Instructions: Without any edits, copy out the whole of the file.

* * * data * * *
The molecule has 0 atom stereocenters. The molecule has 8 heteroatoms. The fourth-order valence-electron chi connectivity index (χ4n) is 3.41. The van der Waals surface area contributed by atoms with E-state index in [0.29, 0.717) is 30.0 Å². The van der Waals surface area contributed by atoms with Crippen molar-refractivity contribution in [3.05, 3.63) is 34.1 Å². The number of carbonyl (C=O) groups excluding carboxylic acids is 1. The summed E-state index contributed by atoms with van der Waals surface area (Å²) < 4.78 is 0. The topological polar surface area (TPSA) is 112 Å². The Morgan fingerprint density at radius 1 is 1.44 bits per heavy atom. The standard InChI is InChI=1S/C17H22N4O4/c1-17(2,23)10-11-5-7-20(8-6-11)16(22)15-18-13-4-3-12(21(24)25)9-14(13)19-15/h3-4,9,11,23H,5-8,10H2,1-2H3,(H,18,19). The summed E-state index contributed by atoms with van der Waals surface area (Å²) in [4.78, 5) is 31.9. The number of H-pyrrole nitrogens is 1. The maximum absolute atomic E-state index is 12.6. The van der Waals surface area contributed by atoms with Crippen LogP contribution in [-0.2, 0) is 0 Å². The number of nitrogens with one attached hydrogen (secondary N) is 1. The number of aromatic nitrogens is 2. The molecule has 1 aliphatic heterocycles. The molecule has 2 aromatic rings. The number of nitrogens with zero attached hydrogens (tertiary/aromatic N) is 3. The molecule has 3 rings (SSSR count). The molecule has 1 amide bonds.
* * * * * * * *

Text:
The molecule has 0 atom stereocenters. The molecule has 8 heteroatoms. The fourth-order valence-electron chi connectivity index (χ4n) is 3.41. The van der Waals surface area contributed by atoms with E-state index in [0.29, 0.717) is 30.0 Å². The van der Waals surface area contributed by atoms with Crippen molar-refractivity contribution in [3.05, 3.63) is 34.1 Å². The number of carbonyl (C=O) groups excluding carboxylic acids is 1. The summed E-state index contributed by atoms with van der Waals surface area (Å²) < 4.78 is 0. The topological polar surface area (TPSA) is 112 Å². The Morgan fingerprint density at radius 1 is 1.44 bits per heavy atom. The standard InChI is InChI=1S/C17H22N4O4/c1-17(2,23)10-11-5-7-20(8-6-11)16(22)15-18-13-4-3-12(21(24)25)9-14(13)19-15/h3-4,9,11,23H,5-8,10H2,1-2H3,(H,18,19). The summed E-state index contributed by atoms with van der Waals surface area (Å²) in [4.78, 5) is 31.9. The number of H-pyrrole nitrogens is 1. The maximum absolute atomic E-state index is 12.6. The van der Waals surface area contributed by atoms with Crippen LogP contribution in [-0.2, 0) is 0 Å². The number of nitrogens with one attached hydrogen (secondary N) is 1. The number of aromatic nitrogens is 2. The molecule has 1 aliphatic heterocycles. The molecule has 2 aromatic rings. The number of nitrogens with zero attached hydrogens (tertiary/aromatic N) is 3. The molecule has 3 rings (SSSR count). The molecule has 1 amide bonds.